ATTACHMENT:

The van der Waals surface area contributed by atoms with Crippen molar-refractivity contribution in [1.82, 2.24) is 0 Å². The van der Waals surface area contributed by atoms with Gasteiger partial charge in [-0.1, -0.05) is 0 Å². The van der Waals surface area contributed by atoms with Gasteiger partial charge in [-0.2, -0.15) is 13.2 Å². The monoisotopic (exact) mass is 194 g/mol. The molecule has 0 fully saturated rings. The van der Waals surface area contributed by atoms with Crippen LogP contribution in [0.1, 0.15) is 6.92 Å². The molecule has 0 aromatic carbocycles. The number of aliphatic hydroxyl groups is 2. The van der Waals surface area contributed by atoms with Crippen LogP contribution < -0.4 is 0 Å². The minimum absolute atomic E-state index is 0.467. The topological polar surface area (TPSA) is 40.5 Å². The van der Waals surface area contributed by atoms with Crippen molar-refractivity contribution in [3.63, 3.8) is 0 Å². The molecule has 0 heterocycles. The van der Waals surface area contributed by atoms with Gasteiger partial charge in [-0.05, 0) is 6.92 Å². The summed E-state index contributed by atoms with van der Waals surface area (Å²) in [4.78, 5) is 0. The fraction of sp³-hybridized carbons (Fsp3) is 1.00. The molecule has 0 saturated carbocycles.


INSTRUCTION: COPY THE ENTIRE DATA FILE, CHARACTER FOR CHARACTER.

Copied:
The van der Waals surface area contributed by atoms with Crippen molar-refractivity contribution in [1.82, 2.24) is 0 Å². The van der Waals surface area contributed by atoms with Gasteiger partial charge in [-0.1, -0.05) is 0 Å². The van der Waals surface area contributed by atoms with Gasteiger partial charge in [-0.2, -0.15) is 13.2 Å². The monoisotopic (exact) mass is 194 g/mol. The molecule has 0 fully saturated rings. The van der Waals surface area contributed by atoms with Crippen LogP contribution in [0.1, 0.15) is 6.92 Å². The molecule has 0 aromatic carbocycles. The number of aliphatic hydroxyl groups is 2. The van der Waals surface area contributed by atoms with Crippen LogP contribution < -0.4 is 0 Å². The minimum absolute atomic E-state index is 0.467. The topological polar surface area (TPSA) is 40.5 Å². The van der Waals surface area contributed by atoms with Crippen molar-refractivity contribution in [3.63, 3.8) is 0 Å². The molecule has 0 heterocycles. The van der Waals surface area contributed by atoms with Gasteiger partial charge in [-0.05, 0) is 6.92 Å². The summed E-state index contributed by atoms with van der Waals surface area (Å²) in [4.78, 5) is 0. The fraction of sp³-hybridized carbons (Fsp3) is 1.00. The molecule has 0 saturated carbocycles.